This is Chief Mark Kessler. He’s an idiot. »« Botanical Wednesday: I’m surrounded by this!

Obvious poll is obvious

A poll in Kentucky is asking…

Should state science education standards require the teaching of evolution?

Yes 60%

No 36%

I don’t know 3%

The answer is that if you want to be prepared to attend a good university, or it you want to be an informed citizen of the world, yes, you should be taught evolution in high school. If your dream job is selling popcorn for minimum wage at Ken Ham’s Ark Park* for the rest of your life, you’re probably OK without it.

*Note: Ark Park jobs currently don’t exist, and probably never will.

Comments

  1. Mr Ed says

    I don’t know about this one, if we keep lowering education standards we can compete for those jobs that Bangladesh doesn’t want. Twenty five cents an hour is good money and you don’t have to have your beliefs challenged.

  2. sbuh says

    I’ll just assume the final option was cut short and the second half was “what evolution is.”

  3. Matt G says

    Uh, let’s see. Given that evolution is the foundation of biology, I’m going to say Yes. “Nothing in biology makes sense except in the light of evolution.” -Dobzhansky

  4. StevoR : Free West Papua, free Tibet, let the Chagossians return! says

    Latest figures :

    Should state science education standards require the teaching of evolution?

    Yes(Your vote) = 72%
    No = 24%
    I don’t know = 3%

    This is open to Aussie votes right? (If not, hey, too bad. Also poll offered on the internet where we’re all world wide.)

  5. StevoR : Free West Papua, free Tibet, let the Chagossians return! says

    @5. aziraphale : Dobzhansky? Sounds communist to me.

    Goes to show you can’t tell from names what with all the global immigration over the centuries.

    Dobzhansky was born in Imperial Russia (now Ukraine) and emigrated from the Soviet Union to the United States as a young man in 1927. He published a major work of the modern evolutionary synthesis, ‘Genetics and the Origin of Species’, in 1937. He was awarded the National Medal of Science in 1964,[3] and the Franklin Medal in 1973.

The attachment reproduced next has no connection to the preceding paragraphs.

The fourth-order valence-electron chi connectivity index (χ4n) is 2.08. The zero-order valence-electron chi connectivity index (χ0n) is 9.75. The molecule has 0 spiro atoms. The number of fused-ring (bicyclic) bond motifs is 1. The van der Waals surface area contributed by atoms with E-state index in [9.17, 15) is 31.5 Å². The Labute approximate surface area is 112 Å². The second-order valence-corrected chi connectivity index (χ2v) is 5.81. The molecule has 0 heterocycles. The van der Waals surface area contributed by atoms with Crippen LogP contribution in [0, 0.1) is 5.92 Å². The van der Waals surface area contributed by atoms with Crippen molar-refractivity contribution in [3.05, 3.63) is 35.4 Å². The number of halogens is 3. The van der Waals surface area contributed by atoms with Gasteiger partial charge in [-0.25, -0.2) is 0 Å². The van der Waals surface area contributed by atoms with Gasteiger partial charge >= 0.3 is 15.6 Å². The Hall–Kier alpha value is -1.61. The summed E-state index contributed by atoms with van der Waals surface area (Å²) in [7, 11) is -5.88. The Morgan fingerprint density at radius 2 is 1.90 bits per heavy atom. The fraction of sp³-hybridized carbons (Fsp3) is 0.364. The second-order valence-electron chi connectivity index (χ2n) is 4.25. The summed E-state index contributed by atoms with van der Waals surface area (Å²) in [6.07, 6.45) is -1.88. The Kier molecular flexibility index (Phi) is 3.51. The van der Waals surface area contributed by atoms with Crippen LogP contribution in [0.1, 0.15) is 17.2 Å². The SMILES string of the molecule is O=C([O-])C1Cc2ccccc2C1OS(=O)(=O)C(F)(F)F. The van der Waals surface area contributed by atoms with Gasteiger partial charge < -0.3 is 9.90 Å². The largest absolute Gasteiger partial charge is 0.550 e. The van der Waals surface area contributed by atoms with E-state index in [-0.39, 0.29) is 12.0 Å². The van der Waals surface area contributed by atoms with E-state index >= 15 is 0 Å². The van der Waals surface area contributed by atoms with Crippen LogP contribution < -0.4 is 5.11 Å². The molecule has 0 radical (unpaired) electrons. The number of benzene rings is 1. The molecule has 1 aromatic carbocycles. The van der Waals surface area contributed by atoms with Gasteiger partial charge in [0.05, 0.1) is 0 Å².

National meaning US National I’d presume. Turns out form the same wiki-page that Theodosius was a follower although not exactly a conventional believer in the Russian Orthodox religion and also supported the idea of eugenics.

    Source : http://en.wikipedia.org/wiki/Dobzhansky

  6. unbound says

    My mind is still reeling…isn’t the poll question essentially asking “Should state science education standards require the teaching of science?”

  7. footface says

    I never understand the people who say they don’t know, in online polls. I don’t mean I don’t get how they can not know (although I don’t get that)—I mean, why do they bother answering an online poll if they don’t know or have an opinion? It’s not like participating in these polls is compulsory. My every mental state must be announced and recorded!

  8. David Marjanović says

    Yes: 2403 votes, 75%
    No: 677 votes, 21%
    I don’t know: 89 votes, 2%
    Total: 3169 votes

    will probably be exempt from paying minimum wage on religious grounds

    …Are you kidding, or is that really legal??? Because it’s even more obviously unconstitutional than “In God We Trust”.

  9. says

    …Are you kidding, or is that really legal??? Because it’s even more obviously unconstitutional than “In God We Trust”.

    It is, although it might vary state by state. The Scientologists use that one all the time.

  10. John Small Berries says

    Well, here’s a funny thing. I voted “Yes” on the poll, and when it displayed the results, the “No” response had “(Your vote)” after it.

  11. marko says

    If your dream job is selling popcorn for minimum wage at Ken Ham’s Ark Park

    Is there an argument that these people are more in need of a good education than the rest? Make sure you educate behind your ears too Billy.